A series of recent developments in Lebanon, against the backdrop of the country's parliamentary election on June 7, have raised tension along the northern border. And while the prevailing view in Israel's intelligence community is that Hezbollah has no interest in escalation right now, it is nevertheless following the situation closely.

Summer is often a hot time in the Middle East. The Second Lebanon War broke out in summer 2006, and the tense summer of 2007 culminated in Israel's air strike on a Syrian nuclear facility - though that elicited no Syrian response. This year, international worries center on the tensions between Israel and Iran over the Tehran's nuclear program.

But the northern front actually has the potential to flare up even more rapidly than Iran. Though the Iranian issue makes the headlines, nothing is expected to happen for at least the next several months, while Washington tries to talk with Tehran. Only then, if ever, will the possibility of Israeli military action in Iran arise.

In Lebanon, in contrast, events are occurring at a dizzying pace. Over the last two weeks alone, there have been a wave of reports about the exposure of "Israeli spy rings" in Lebanon. The German newspaper Der Spiegel reported that a UN inquiry committee concluded Hezbollah, not Syria, was behind the assassination of former Lebanese prime minister Rafik Hariri; a senior Hezbollah official charged that Israel is seeking to assassinate the organization's leader, Hassan Nasrallah, and threatened that doing so would ignite a regional war; Egypt uncovered a Hezbollah cell in its territory; and the Israel Defense Forces mulled extending the term of GOC Northern Command Gadi Eizenkot by a year due to the tensions in the north.

The Israel Defense Forces will also be conducting a nationwide military exercise next week that simulates rocket and missile attacks on Israeli towns from several fronts simultaneously.

The German newspaper report presumably did not take Israel by complete surprise. Although Israeli intelligence shared the UN's initial assessment that Syria was behind Hariri's murder, there were dissenting views. A document submitted to the chief of Military Intelligence in late 2001, more than three years before the murder, predicted that Hariri might be murdered by Hezbollah. And shortly after the assassination, a senior MI official submitted a minority opinion that blamed Hezbollah rather than Syria for the killing.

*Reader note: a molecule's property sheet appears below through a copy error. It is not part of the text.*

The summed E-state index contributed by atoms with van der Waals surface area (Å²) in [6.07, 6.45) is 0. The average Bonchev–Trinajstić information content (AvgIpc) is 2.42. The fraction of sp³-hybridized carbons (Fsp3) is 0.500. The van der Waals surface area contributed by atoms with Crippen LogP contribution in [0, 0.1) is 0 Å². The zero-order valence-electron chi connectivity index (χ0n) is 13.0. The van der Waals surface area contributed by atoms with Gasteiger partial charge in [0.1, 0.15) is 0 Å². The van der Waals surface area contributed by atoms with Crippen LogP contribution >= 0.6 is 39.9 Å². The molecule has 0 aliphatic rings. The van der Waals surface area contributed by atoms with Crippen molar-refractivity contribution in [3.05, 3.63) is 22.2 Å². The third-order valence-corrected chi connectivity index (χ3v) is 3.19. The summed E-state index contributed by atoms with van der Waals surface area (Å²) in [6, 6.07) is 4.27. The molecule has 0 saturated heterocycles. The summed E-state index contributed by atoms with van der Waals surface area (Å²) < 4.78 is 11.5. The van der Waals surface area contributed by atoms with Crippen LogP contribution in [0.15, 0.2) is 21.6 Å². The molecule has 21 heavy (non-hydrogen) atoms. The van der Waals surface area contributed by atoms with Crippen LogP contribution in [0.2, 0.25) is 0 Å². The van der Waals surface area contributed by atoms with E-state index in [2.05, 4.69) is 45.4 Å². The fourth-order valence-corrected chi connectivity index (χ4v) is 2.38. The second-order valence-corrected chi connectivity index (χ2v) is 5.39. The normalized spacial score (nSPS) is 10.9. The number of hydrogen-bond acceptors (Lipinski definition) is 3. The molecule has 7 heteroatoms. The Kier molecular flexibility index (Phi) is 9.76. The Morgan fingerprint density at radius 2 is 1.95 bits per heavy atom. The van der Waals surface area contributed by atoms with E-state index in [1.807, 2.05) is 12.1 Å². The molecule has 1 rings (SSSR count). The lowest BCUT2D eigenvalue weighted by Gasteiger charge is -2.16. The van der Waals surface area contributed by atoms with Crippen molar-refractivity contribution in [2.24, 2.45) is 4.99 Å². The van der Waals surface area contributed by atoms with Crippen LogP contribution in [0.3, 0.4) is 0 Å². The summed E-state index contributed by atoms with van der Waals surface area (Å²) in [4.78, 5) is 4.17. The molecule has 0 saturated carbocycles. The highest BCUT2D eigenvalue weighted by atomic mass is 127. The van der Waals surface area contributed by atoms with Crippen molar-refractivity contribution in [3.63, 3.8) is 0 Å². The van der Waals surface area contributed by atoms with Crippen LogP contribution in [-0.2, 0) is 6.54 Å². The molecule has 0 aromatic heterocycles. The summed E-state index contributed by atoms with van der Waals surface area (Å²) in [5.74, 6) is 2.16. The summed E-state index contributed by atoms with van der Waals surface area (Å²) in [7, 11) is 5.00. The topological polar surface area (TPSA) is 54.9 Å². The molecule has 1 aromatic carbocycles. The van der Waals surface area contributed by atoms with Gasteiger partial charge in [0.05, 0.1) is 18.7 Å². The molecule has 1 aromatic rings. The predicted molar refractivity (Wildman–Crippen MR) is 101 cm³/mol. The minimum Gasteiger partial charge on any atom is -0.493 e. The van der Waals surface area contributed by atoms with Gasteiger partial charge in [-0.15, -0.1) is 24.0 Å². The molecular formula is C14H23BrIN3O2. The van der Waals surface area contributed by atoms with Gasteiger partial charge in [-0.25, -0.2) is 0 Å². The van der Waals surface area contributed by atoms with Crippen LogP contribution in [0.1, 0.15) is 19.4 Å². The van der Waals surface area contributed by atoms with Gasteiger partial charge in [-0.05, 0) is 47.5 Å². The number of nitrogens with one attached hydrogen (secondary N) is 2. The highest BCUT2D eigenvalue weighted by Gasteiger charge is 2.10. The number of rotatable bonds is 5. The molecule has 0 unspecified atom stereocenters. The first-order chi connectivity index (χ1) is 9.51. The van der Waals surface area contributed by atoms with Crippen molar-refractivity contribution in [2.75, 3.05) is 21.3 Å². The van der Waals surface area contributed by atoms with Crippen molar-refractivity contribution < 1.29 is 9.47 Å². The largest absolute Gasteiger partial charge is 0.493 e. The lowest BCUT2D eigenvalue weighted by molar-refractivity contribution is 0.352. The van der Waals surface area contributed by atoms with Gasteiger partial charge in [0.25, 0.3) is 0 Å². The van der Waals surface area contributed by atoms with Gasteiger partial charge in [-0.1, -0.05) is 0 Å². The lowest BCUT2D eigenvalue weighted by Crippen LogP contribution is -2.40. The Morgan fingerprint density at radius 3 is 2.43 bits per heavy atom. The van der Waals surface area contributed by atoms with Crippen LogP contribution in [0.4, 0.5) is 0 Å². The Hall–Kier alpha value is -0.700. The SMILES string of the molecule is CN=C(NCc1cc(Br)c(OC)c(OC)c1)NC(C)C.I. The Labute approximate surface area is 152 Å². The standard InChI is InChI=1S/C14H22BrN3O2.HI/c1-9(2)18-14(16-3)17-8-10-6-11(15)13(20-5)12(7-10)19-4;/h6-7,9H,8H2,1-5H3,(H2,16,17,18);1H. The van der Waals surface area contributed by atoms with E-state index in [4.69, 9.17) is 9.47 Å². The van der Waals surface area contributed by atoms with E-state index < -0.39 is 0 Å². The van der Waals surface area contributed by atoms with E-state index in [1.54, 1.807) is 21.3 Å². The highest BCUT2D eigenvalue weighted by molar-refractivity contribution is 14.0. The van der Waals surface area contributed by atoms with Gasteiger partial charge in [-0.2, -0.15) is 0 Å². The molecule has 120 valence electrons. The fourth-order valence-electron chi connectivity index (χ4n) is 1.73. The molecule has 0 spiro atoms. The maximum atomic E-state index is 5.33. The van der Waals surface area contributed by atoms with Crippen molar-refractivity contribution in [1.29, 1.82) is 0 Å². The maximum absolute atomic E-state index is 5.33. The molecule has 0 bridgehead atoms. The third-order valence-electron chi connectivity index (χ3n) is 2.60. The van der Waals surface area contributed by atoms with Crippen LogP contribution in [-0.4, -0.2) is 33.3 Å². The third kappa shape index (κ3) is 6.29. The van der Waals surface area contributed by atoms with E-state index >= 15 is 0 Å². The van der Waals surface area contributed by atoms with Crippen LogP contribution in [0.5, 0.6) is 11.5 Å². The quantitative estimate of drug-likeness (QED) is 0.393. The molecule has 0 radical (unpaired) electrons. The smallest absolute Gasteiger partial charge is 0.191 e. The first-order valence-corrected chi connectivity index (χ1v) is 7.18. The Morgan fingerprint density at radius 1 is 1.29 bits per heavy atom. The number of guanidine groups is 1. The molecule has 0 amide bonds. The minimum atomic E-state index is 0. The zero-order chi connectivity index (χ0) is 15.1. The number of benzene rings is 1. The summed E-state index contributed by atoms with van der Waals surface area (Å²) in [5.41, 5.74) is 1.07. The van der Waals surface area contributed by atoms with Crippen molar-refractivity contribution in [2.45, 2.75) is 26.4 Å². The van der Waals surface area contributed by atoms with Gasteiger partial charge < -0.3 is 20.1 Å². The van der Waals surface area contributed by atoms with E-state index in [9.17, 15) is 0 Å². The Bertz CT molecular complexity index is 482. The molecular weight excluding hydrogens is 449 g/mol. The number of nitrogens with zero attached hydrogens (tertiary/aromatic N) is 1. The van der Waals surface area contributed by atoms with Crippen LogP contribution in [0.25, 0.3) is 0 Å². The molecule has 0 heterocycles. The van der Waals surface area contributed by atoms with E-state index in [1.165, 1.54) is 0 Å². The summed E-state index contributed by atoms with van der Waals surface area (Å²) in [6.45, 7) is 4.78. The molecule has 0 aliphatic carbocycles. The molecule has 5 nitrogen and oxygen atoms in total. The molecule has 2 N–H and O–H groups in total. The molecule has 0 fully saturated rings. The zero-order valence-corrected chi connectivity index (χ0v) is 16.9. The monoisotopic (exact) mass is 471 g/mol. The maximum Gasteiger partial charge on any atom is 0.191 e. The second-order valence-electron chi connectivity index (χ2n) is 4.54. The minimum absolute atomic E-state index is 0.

Hariri was killed by a bomb placed in a truck that was stolen from Japan, and the MI official's view was that only Hezbollah, a globe-spanning terrorist organization, would have been able to pull off such a sophisticated, expensive attack, which included procuring accurate intelligence about Hariri's movements. The official also opined that the attack served Iranian interests, and that Hezbollah had an interest in creating trouble for Syria.

Unless the UN officially confirms it, the news report is unlikely to dramatically affect the outcome of the election. Hezbollah has predictably termed it a "fabrication" concocted to sway the outcome of the election, and even long-time Hezbollah foes like Druze leader Walid Jumblatt agree that it could be no more than an effort by foreign agents to influence the vote.

Hezbollah is expected to gain seats in the election, and could even head the next coalition government. But official UN confirmation of the report could alter this picture, causing some Shi'ite voters to switch to the rival Shi'ite party, Amal, and floating Sunni, Druze and Christian voters to switch to the anti-Syrian coalition led by Saad Hariri.

If that happens, Hezbollah might decide to escalate the conflict with Israel to divert attention from the murder rap. There are precedents for this: Under domestic pressure to disarm in spring 2006, it responded with a cross-border raid in July and kidnapped two Israeli soldiers, sparking the Second Lebanon War.

The defense establishment is also discussing the ramifications of a Hezbollah victory. On one hand, this would be an Iranian achievement, and thus a negative development. On the other hand, it could ease international constraints on IDF action in Lebanon should such an operation become necessary.